Common Defenses for Drug Crimes

With drug-related crimes on the rise in Cape Cod, often times law enforcement officials and courts may take shortcuts during the prosecuting proceedings in order to quickly handle the large number of cases. If accused of a drug-related crime, one should never assume that law enforcement officials followed all of the necessary procedures to secure a conviction. With the help of an attorney, one may be able to find faults in the process that could result in a case being dismissed.

Some of the most common mistakes made by police officers and prosecutors include unlawful search and seizure, failure to prove possession, lack of crime lab analysis, inability to produce confiscated drugs in court, and entrapment.

According to the website of James Powderly, only under certain circumstances are police allowed to have drug-related evidence in court during trial. Without a search warrant, prosecutors may use confiscated evidence only if the individual was being arrested, the defendant consented to a search, the contraband was in plane view of an office, or the contraband appeared during an emergency situation.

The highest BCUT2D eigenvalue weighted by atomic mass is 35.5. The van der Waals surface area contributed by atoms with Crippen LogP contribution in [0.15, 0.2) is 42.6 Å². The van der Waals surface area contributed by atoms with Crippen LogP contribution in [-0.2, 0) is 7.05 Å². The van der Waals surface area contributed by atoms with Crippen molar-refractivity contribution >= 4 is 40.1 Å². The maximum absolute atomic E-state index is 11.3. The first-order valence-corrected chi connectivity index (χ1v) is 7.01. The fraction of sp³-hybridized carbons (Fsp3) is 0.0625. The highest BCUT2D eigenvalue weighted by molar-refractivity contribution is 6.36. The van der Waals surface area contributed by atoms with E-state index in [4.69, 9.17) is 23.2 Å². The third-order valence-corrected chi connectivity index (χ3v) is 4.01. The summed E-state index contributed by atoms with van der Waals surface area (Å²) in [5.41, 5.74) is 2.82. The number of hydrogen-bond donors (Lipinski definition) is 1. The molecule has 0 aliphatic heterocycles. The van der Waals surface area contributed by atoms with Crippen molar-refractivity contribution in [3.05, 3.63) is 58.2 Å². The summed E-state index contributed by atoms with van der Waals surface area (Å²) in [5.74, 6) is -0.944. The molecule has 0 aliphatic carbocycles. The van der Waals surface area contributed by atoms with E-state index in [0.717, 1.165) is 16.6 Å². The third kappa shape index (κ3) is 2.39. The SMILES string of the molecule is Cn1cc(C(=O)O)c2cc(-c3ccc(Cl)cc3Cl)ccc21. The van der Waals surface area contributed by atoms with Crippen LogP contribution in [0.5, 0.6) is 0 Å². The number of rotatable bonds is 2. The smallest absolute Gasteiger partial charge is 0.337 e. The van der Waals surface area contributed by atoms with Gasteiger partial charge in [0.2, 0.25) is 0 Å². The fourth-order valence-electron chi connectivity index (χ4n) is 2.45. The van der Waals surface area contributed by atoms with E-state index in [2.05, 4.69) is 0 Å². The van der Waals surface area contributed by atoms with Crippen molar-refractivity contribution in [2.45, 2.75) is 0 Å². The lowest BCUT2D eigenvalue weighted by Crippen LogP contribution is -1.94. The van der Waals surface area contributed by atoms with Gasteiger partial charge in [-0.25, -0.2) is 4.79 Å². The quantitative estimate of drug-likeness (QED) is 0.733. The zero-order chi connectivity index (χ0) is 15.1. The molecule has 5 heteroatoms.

Of the previously mentioned mistakes prosecutors make, one of the most common is failure to produce the actual drugs a defendant is being charged for in court. Because confiscated drugs must go through several people before being booked into evidence, there is always a possibility that at some point in the process drugs were misplaced, mislabeled, or lost.

While some of these procedural mistakes may seem rare, the possibility of one occurring always exist. For example, in the recent past some Massachusetts drug lab chemists have been convicted of falsifying as many 190,000 drug results at the request of several state prosecutors.

As stated above, one should never assume that a prosecutor has the necessary evidence or followed the necessary steps to conclusively establish a conviction.

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